# From Options to Variance Swaps

To create a ptf of options with constant exposure to variance --> ensure  constant for moves both in S and t.

The cost of this portfolio represents the price of exposure to realised variance.

When considering how to construct such an exposure, there are three possible approaches to take:

1. Use a single vanilla option, but buy/sell additional amounts of it to keep  constant over time.

Advantages: use only a single option strike

- position could end up with enormous amounts of option as gamma decreases

2. Re-strike the option to maintain a constant gamma.

Start with ATM option and on each re-hedging step, sell/hold option and buy new ATM to achieve constant gamma.

Better than 1. but still requires dynamic trading of options

3. Construct ptf of options so that  remains constant over both moves in S and t.

- to some extent independent of the volatility process driving the underlying

Disadvantage: require a strip of options across a continuum of strikes

In theory --> 3. is used.

In practice --> more like a combination of 2. and 3.

The third approach is to some extent independent of the volatility process driving the underlying.

The first two approaches would require continually calculating the gamma over the course of the trade, and this gamma will be highly (and dangerously) dependent on the assumed IV (and volatility process) at that time.

What kind of ptf is needed to achieve a constant dollar gamma across strikes?

Fig. 102:

- peak dollar gamma increases linearly with strike.

- contribution of low-strike options is small compared to high-strike options.

- we need to increase weights of low-strike options and decrease weights of high-strike options.

Fig 103.

- Naively, it may be thought that weighting by 1/K will achieve constant dollar gamma.

- It has the property that each option in the ptf has an equal peak dollar gamma.

Fig. 104:

- dollar gammas of higher strike options "spread out" more.

Fig. 105:

- summing 1/K - weighted options across all strikes leads to  exposure increasing linearly with S (see obs F. 104).

- weighting each option by 1/K2 will achieve constant

Why a ptf of options weighted by 1/K2 gives a constant exposure to volatility?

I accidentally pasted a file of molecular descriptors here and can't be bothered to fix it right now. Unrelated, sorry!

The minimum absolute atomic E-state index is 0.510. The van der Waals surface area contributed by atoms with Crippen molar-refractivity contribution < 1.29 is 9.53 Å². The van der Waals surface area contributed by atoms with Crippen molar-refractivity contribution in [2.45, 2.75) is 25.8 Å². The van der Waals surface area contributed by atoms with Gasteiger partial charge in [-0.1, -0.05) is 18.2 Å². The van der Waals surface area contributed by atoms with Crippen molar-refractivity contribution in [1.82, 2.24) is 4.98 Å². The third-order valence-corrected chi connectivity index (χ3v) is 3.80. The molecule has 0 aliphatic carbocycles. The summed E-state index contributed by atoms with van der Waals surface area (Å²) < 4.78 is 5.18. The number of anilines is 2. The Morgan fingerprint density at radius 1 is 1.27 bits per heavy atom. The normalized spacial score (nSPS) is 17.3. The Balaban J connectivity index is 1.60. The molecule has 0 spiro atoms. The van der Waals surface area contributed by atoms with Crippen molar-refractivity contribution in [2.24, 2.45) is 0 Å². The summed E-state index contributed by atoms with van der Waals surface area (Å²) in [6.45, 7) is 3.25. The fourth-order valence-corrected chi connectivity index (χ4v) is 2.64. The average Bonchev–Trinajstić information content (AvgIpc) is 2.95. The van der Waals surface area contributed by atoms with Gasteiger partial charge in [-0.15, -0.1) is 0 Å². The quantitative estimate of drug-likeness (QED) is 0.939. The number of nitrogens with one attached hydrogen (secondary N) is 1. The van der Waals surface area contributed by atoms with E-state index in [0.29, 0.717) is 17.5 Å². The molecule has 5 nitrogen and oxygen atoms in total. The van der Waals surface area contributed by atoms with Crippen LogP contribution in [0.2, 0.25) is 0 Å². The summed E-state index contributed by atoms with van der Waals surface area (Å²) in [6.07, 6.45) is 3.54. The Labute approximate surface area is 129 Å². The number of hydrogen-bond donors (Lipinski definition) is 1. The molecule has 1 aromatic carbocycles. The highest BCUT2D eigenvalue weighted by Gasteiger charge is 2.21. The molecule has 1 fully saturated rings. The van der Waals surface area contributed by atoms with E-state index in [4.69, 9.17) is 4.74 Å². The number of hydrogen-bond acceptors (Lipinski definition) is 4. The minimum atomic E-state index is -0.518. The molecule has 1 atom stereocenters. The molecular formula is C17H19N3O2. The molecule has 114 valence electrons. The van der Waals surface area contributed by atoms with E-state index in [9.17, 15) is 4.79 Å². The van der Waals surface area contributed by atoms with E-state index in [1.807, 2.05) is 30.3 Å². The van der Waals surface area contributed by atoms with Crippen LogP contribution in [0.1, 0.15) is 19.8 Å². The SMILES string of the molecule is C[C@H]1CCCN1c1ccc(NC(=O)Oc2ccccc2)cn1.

--> only  prevents the direct exposure to variance.

We have to find a ptf with gamma proportional to 1/S2 to have a constant exposure.

Gamma = second derivative of ptf's value w.r.t underlying --> this second derivative must be proportional to 1/S2

The negative natural log of S represents such a payoff:

By integrating 1/S2 twice, any function of S of the form  − a ln S + bS + c will have a constant dollar gamma (of a).

The action of delta-hedging this combined portfolio will recover the RV of the underlying.

Note that the bS + c terms represent a static positions in bonds (c) and forwards (b) with no volatility exposure.

Unfortunately, log contracts are not traded in the market.

But we can replicate such a contract with vanilla options using an infinite sum of calls and puts across the continuum of strikes, each weighted by the inverse square of strike.

Integrating the value of this ptf at expiry demonstrates that the non-linear part of the payoff is a negative log contract:

To summarise:

1. A portfolio of calls and puts, weighted as 1/strike-squared, has constant dollar-gamma;

2. Delta-hedging this portfolio provides constant exposure to the difference between implied and realised variance regardless of where the volatility is delivered;

3. Hence the p/l from delta-hedging this portfolio is proportional to difference between realised and implied variance.

A variance swap can therefore be created by replicating a log contract with options which are then delta-hedged.

Although this argument is easy and intuitive, it does depend on certain strong (Black-Scholes) assumptions on the underlying.

The power of the more general replication argument outlined below lies in the fact that it applies under much less restrictive conditions.

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